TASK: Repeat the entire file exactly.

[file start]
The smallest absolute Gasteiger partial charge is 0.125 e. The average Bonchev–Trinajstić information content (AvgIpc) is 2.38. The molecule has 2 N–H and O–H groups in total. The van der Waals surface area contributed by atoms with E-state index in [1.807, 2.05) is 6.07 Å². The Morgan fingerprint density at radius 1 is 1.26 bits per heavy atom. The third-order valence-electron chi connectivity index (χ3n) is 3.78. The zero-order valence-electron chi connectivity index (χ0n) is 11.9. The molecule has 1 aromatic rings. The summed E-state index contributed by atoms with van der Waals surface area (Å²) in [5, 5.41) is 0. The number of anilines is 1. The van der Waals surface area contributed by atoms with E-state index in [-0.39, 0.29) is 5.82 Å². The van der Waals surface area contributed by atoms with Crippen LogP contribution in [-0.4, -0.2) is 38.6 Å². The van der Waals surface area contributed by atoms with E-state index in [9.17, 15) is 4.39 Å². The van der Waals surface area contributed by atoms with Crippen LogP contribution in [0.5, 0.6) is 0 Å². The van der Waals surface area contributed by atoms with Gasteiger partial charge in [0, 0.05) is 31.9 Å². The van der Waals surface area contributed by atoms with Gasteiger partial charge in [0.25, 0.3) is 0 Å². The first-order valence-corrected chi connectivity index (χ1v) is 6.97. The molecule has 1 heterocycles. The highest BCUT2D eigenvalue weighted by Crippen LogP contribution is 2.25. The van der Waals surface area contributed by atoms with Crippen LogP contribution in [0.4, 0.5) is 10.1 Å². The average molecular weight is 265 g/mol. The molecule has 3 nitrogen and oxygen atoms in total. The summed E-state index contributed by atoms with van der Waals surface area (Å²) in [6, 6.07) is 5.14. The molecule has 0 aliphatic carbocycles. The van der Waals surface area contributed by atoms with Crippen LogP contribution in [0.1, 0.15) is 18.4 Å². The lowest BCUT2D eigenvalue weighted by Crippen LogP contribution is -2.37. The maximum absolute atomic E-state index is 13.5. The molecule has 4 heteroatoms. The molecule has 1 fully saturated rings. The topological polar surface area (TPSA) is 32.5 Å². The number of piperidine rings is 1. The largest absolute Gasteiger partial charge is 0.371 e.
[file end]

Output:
The smallest absolute Gasteiger partial charge is 0.125 e. The average Bonchev–Trinajstić information content (AvgIpc) is 2.38. The molecule has 2 N–H and O–H groups in total. The van der Waals surface area contributed by atoms with E-state index in [1.807, 2.05) is 6.07 Å². The Morgan fingerprint density at radius 1 is 1.26 bits per heavy atom. The third-order valence-electron chi connectivity index (χ3n) is 3.78. The zero-order valence-electron chi connectivity index (χ0n) is 11.9. The molecule has 1 aromatic rings. The summed E-state index contributed by atoms with van der Waals surface area (Å²) in [5, 5.41) is 0. The number of anilines is 1. The van der Waals surface area contributed by atoms with E-state index in [-0.39, 0.29) is 5.82 Å². The van der Waals surface area contributed by atoms with Crippen LogP contribution in [-0.4, -0.2) is 38.6 Å². The van der Waals surface area contributed by atoms with E-state index in [9.17, 15) is 4.39 Å². The van der Waals surface area contributed by atoms with Crippen LogP contribution in [0.5, 0.6) is 0 Å². The van der Waals surface area contributed by atoms with Gasteiger partial charge in [0, 0.05) is 31.9 Å². The van der Waals surface area contributed by atoms with Gasteiger partial charge in [0.25, 0.3) is 0 Å². The first-order valence-corrected chi connectivity index (χ1v) is 6.97. The molecule has 1 heterocycles. The highest BCUT2D eigenvalue weighted by Crippen LogP contribution is 2.25. The van der Waals surface area contributed by atoms with Crippen LogP contribution in [0.4, 0.5) is 10.1 Å². The average molecular weight is 265 g/mol. The molecule has 3 nitrogen and oxygen atoms in total. The summed E-state index contributed by atoms with van der Waals surface area (Å²) in [6, 6.07) is 5.14. The molecule has 0 aliphatic carbocycles. The van der Waals surface area contributed by atoms with Crippen LogP contribution in [0.1, 0.15) is 18.4 Å². The lowest BCUT2D eigenvalue weighted by Crippen LogP contribution is -2.37. The maximum absolute atomic E-state index is 13.5. The molecule has 4 heteroatoms. The molecule has 1 fully saturated rings. The topological polar surface area (TPSA) is 32.5 Å². The number of piperidine rings is 1. The largest absolute Gasteiger partial charge is 0.371 e.